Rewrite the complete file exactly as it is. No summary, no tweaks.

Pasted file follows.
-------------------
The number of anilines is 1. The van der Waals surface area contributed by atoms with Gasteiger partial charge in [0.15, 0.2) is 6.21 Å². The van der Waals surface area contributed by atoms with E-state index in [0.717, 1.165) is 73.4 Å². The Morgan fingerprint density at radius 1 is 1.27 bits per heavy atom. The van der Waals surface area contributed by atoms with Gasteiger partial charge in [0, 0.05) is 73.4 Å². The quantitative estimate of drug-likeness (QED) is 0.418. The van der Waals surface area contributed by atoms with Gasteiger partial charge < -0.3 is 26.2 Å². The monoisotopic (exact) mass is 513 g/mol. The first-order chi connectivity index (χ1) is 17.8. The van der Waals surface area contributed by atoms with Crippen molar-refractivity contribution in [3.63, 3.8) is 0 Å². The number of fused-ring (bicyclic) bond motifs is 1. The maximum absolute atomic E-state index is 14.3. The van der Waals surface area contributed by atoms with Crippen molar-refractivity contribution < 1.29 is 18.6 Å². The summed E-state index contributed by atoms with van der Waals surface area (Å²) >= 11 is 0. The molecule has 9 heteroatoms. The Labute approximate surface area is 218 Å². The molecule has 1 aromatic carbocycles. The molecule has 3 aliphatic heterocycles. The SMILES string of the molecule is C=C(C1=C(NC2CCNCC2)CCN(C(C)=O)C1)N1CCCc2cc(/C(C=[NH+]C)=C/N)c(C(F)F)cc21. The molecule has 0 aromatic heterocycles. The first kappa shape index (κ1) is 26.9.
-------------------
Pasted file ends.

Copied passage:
The number of anilines is 1. The van der Waals surface area contributed by atoms with Gasteiger partial charge in [0.15, 0.2) is 6.21 Å². The van der Waals surface area contributed by atoms with E-state index in [0.717, 1.165) is 73.4 Å². The Morgan fingerprint density at radius 1 is 1.27 bits per heavy atom. The van der Waals surface area contributed by atoms with Gasteiger partial charge in [0, 0.05) is 73.4 Å². The quantitative estimate of drug-likeness (QED) is 0.418. The van der Waals surface area contributed by atoms with Gasteiger partial charge < -0.3 is 26.2 Å². The monoisotopic (exact) mass is 513 g/mol. The first-order chi connectivity index (χ1) is 17.8. The van der Waals surface area contributed by atoms with Crippen molar-refractivity contribution in [3.63, 3.8) is 0 Å². The number of fused-ring (bicyclic) bond motifs is 1. The maximum absolute atomic E-state index is 14.3. The van der Waals surface area contributed by atoms with Crippen molar-refractivity contribution < 1.29 is 18.6 Å². The summed E-state index contributed by atoms with van der Waals surface area (Å²) >= 11 is 0. The molecule has 9 heteroatoms. The Labute approximate surface area is 218 Å². The molecule has 1 aromatic carbocycles. The molecule has 3 aliphatic heterocycles. The SMILES string of the molecule is C=C(C1=C(NC2CCNCC2)CCN(C(C)=O)C1)N1CCCc2cc(/C(C=[NH+]C)=C/N)c(C(F)F)cc21. The molecule has 0 aromatic heterocycles. The first kappa shape index (κ1) is 26.9.